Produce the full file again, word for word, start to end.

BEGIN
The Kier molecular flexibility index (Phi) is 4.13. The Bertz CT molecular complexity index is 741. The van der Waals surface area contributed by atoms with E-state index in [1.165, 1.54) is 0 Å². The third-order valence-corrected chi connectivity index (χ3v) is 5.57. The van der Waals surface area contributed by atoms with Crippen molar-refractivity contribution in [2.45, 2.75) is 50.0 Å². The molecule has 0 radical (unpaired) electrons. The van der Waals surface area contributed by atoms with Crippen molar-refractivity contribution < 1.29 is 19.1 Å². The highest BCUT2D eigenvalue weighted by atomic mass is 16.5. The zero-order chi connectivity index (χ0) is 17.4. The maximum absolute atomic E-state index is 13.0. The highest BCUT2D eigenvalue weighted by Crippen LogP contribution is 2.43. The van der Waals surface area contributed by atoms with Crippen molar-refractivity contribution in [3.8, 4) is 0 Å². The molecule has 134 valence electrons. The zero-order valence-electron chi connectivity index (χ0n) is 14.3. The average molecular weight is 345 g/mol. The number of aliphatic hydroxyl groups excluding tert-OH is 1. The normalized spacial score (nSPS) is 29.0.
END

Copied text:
The Kier molecular flexibility index (Phi) is 4.13. The Bertz CT molecular complexity index is 741. The van der Waals surface area contributed by atoms with E-state index in [1.165, 1.54) is 0 Å². The third-order valence-corrected chi connectivity index (χ3v) is 5.57. The van der Waals surface area contributed by atoms with Crippen molar-refractivity contribution in [2.45, 2.75) is 50.0 Å². The molecule has 0 radical (unpaired) electrons. The van der Waals surface area contributed by atoms with Crippen molar-refractivity contribution < 1.29 is 19.1 Å². The highest BCUT2D eigenvalue weighted by atomic mass is 16.5. The zero-order chi connectivity index (χ0) is 17.4. The maximum absolute atomic E-state index is 13.0. The highest BCUT2D eigenvalue weighted by Crippen LogP contribution is 2.43. The van der Waals surface area contributed by atoms with Crippen molar-refractivity contribution in [3.8, 4) is 0 Å². The molecule has 134 valence electrons. The zero-order valence-electron chi connectivity index (χ0n) is 14.3. The average molecular weight is 345 g/mol. The number of aliphatic hydroxyl groups excluding tert-OH is 1. The normalized spacial score (nSPS) is 29.0.